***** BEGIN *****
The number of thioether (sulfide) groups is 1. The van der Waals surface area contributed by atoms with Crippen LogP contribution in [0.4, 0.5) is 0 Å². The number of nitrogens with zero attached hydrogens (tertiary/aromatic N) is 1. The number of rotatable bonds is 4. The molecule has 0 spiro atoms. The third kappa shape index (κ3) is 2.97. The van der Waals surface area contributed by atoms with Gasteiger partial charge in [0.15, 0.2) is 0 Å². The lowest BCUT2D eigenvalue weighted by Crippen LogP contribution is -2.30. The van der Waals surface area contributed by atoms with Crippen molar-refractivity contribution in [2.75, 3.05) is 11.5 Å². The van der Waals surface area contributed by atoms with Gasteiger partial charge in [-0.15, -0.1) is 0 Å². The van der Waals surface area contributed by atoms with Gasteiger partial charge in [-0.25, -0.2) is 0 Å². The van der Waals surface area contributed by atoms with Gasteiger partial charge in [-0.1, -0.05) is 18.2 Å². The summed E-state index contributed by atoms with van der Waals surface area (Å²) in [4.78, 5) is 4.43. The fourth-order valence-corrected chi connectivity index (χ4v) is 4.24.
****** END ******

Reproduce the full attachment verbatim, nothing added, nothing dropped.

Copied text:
The number of thioether (sulfide) groups is 1. The van der Waals surface area contributed by atoms with Crippen LogP contribution in [0.4, 0.5) is 0 Å². The number of nitrogens with zero attached hydrogens (tertiary/aromatic N) is 1. The number of rotatable bonds is 4. The molecule has 0 spiro atoms. The third kappa shape index (κ3) is 2.97. The van der Waals surface area contributed by atoms with Gasteiger partial charge in [0.15, 0.2) is 0 Å². The lowest BCUT2D eigenvalue weighted by Crippen LogP contribution is -2.30. The van der Waals surface area contributed by atoms with Crippen molar-refractivity contribution in [2.75, 3.05) is 11.5 Å². The van der Waals surface area contributed by atoms with Gasteiger partial charge in [-0.15, -0.1) is 0 Å². The van der Waals surface area contributed by atoms with Gasteiger partial charge in [-0.25, -0.2) is 0 Å². The van der Waals surface area contributed by atoms with Gasteiger partial charge in [-0.1, -0.05) is 18.2 Å². The summed E-state index contributed by atoms with van der Waals surface area (Å²) in [4.78, 5) is 4.43. The fourth-order valence-corrected chi connectivity index (χ4v) is 4.24.